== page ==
SOUTH BEND — It’ll be an historic day at Notre Dame Stadium on Saturday even before the opening kickoff.
Notre Dame announced Thursday its 273-game sellout streak dating back to 1973 will be snapped when the No. 16 Fighting Irish host No. 23 Navy (2:30 p.m. ET, NBC).
“Based on ticket sales through Wednesday, we do not anticipate sellouts for our games against Navy and Boston College (Nov. 23),” Notre Dame athletic director Jack Swarbrick said in a statement. “That this comes during a time of sustained success for our football program reflects both challenges impacting the ticket market nationwide and the unique dynamics of this year’s schedule.”
Saturday is the second of three November home games for the Irish. Tickets had been advertised for as low as $45, but even lowered prices couldn’t get enough fans to buy tickets and make it a sellout.
The end of the sellout streak comes on day where a Top 25 matchup will take place between Notre Dame and the Midshipmen. This is the 93rd meeting between the schools, which have played every year since 1927. Notre Dame holds a 76-13-1 lead in the series, but it’s been more competitive recently.
After Navy snapped its 43-game losing streak to the Irish in 2007, Notre Dame has gone 8-3 against the Mids. Of those 11 games, six have been within 10 points. After four-plus decades of dominance from the Irish, the Notre Dame and Navy rivalry has become more even.
When playing Navy, defenses must prepare for the triple-option offense. The ground-based attack has the Midshipmen leading the country in rushing yards, averaging 357.9 per game.
This year’s version of the triple-option is led by quarterback Malcolm Perry. The senior has 1,042 yards rushing and 16 touchdowns, leading the Midshipmen in both categories. In last year’s 44-22 Notre Dame victory, Perry had 133 yards rushing on 12 carries. Perry wasn’t playing quarterback, though, so this is a new role for the Irish to prepare for Perry against.
“He’s precise, very secure with the football,” Notre Dame coach Brian Kelly said. “He’s a point guard: distributing, making really good decisions. Very difficult to defend.”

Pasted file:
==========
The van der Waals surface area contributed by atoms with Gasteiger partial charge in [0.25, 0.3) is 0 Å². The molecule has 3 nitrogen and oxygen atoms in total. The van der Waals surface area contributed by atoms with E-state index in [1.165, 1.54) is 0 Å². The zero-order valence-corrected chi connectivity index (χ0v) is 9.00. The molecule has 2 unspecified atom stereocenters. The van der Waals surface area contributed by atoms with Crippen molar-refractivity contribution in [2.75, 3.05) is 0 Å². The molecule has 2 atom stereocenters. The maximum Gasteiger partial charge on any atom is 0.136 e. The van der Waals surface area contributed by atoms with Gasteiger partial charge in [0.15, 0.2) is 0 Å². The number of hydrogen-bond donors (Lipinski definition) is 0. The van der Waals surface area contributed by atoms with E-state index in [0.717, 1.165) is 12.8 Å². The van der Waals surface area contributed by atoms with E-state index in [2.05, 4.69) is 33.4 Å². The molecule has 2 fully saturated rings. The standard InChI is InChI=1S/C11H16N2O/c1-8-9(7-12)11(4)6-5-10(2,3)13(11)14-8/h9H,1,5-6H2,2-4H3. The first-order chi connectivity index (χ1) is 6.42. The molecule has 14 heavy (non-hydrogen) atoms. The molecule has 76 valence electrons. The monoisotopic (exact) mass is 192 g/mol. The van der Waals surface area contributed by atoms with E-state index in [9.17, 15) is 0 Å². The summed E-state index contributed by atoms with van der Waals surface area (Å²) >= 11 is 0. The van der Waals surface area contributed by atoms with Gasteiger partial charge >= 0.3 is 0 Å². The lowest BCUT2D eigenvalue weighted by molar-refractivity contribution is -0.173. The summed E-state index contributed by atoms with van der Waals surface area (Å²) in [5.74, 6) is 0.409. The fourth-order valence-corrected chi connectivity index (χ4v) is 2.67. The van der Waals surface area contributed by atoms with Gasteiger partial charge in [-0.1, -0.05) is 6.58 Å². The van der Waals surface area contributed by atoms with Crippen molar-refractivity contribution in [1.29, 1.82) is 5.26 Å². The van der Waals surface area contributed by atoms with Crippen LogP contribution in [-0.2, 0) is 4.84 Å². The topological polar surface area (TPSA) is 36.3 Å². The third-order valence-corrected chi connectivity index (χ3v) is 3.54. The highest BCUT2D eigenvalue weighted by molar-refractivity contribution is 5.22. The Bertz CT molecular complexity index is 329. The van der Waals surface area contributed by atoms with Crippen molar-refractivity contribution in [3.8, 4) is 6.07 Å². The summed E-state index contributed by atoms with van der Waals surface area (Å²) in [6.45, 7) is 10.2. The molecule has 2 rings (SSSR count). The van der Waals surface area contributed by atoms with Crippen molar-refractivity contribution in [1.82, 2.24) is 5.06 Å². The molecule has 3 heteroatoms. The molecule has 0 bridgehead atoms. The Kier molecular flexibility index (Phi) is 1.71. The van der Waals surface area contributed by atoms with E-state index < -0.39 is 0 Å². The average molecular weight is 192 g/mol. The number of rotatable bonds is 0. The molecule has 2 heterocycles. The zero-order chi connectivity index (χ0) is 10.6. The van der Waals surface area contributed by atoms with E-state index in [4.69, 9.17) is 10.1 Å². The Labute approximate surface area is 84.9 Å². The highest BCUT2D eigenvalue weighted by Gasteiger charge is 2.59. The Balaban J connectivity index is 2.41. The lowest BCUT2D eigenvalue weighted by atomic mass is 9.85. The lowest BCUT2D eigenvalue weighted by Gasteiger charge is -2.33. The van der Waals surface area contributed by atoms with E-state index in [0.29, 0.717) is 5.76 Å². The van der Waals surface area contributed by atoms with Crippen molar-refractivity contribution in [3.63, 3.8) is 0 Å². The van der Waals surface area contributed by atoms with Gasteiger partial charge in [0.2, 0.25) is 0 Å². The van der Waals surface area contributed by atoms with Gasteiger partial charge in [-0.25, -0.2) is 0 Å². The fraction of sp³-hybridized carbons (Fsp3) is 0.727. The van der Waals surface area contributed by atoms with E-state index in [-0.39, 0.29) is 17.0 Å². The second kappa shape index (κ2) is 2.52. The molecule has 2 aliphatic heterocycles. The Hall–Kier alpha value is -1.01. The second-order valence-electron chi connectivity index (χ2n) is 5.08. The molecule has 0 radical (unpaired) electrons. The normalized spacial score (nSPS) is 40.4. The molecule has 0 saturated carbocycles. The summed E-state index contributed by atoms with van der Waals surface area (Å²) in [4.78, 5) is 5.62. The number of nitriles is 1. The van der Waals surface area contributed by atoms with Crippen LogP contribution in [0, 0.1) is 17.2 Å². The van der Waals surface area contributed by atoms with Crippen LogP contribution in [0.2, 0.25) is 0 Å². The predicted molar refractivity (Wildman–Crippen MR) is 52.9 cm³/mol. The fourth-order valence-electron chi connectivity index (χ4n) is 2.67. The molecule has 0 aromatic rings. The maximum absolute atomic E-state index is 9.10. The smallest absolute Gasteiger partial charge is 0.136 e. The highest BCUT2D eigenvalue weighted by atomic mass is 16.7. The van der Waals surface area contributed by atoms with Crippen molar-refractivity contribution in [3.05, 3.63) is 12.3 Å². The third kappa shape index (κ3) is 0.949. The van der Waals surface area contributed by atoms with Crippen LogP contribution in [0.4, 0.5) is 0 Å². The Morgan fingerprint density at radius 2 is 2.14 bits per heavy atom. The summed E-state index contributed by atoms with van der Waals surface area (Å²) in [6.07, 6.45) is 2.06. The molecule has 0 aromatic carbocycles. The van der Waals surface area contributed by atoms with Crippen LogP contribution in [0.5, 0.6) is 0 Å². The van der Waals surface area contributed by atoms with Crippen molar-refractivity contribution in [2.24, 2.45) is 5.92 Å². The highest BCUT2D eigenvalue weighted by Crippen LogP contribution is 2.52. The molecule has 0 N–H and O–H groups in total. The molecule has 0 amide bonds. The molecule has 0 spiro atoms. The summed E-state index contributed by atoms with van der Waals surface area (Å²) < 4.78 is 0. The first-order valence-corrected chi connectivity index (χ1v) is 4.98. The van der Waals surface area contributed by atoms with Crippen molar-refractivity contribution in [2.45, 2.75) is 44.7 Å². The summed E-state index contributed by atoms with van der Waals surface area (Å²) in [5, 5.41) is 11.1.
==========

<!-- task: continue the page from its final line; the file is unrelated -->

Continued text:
Since this is an annual game for Notre Dame, Kelly said the Irish try to recruit players who can also run the triple-option on scout team during Navy week. This year’s honorary quarterback on the scout team is sophomore quarterback Cole Capen. Freshman wide receiver Kendall Abdur-Rahman will also get some snaps at QB for the scout team.
“It’s a year-round study,” Kelly said. “Our coaches are always looking at Navy. … We always recruit somebody that can play the quarterback position and that can run triple-option. They’re always staying up on that in individual drills. So, we stay kind of on top of it all year round. It’s very difficult to prepare for this team with three days of practice.”
What has made Navy go from a three-win team in 2018 to a Top 25 team in 2019, though, is its improved defense. After giving up 33.5 points per game in 2018, Navy is allowing just 18.1 points per game this season.
The turnaround has led to first-year defensive coordinator Brian Newberry being named a finalist for the Broyles Award, given to the top assistant coach in college football.
“They were aggressive last year, but I think they’re just doing a lot more types of blitzes this year from what I’ve seen on film,” junior tight end Cole Kmet said. “I do think they’re a little more disciplined than more teams we play — obviously, Naval Academy and stuff. But, they’re definitely assignment-sound, and they’re able to do that with the type kids that they’ve got there.”
It was a bounce-back week for the Irish offense last week against Duke. Redshirt junior quarterback Ian Book had one of his best games in the blue-and-gold, throwing for 181 yards, rushing for 139 and finishing with four passing touchdowns as Notre Dame won 38-7. After leading the game-winning drive two weeks ago against Virginia Tech, it appears Book has found some of the mojo he had in 2018.
“There was room for him to continue to grow and continue to play at a higher level,” Kelly said. “I think Ian showed himself and his grit in the Virginia Tech game in leading our football team back. … I just think this is a young man that started slow and is kind of gaining his foothold as our team now goes through the month of November.”
With Navy’s time-consuming offense, Notre Dame knows it’s going to have to maximize every possession in order to defeat Navy for a third straight season.
“You see it every year, in regards to Navy. They’re extremely good on offense, especially with taking time away,” redshirt junior offensive lineman Liam Eichenberg said. “We have to maximize our opportunities because you never know how many times you’ll get the ball, especially in a half or a quarter. Just got to do your job, focus on one play at a time and it’ll take care of itself.”